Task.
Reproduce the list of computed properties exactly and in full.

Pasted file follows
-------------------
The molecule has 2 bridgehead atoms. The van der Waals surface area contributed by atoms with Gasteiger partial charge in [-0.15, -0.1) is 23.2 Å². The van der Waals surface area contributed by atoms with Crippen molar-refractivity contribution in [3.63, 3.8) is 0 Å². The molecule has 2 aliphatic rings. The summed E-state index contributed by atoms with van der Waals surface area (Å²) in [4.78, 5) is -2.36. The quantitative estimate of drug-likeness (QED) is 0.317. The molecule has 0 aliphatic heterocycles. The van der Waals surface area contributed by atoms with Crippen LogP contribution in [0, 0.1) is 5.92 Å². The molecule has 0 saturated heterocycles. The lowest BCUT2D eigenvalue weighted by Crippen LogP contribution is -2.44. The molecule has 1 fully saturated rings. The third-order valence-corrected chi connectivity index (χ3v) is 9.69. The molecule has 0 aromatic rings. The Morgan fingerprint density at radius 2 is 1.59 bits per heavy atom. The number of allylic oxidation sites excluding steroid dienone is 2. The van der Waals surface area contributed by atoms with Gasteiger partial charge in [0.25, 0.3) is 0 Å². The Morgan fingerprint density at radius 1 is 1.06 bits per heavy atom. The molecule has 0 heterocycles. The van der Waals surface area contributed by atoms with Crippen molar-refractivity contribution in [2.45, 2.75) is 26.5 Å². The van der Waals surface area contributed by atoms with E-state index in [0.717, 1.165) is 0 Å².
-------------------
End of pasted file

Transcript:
The molecule has 2 bridgehead atoms. The van der Waals surface area contributed by atoms with Gasteiger partial charge in [-0.15, -0.1) is 23.2 Å². The van der Waals surface area contributed by atoms with Crippen molar-refractivity contribution in [3.63, 3.8) is 0 Å². The molecule has 2 aliphatic rings. The summed E-state index contributed by atoms with van der Waals surface area (Å²) in [4.78, 5) is -2.36. The quantitative estimate of drug-likeness (QED) is 0.317. The molecule has 0 aliphatic heterocycles. The van der Waals surface area contributed by atoms with Crippen LogP contribution in [0, 0.1) is 5.92 Å². The molecule has 0 saturated heterocycles. The lowest BCUT2D eigenvalue weighted by Crippen LogP contribution is -2.44. The molecule has 1 fully saturated rings. The third-order valence-corrected chi connectivity index (χ3v) is 9.69. The molecule has 0 aromatic rings. The Morgan fingerprint density at radius 2 is 1.59 bits per heavy atom. The number of allylic oxidation sites excluding steroid dienone is 2. The van der Waals surface area contributed by atoms with Gasteiger partial charge in [0.25, 0.3) is 0 Å². The Morgan fingerprint density at radius 1 is 1.06 bits per heavy atom. The molecule has 0 heterocycles. The van der Waals surface area contributed by atoms with Crippen molar-refractivity contribution in [2.45, 2.75) is 26.5 Å². The van der Waals surface area contributed by atoms with E-state index in [0.717, 1.165) is 0 Å².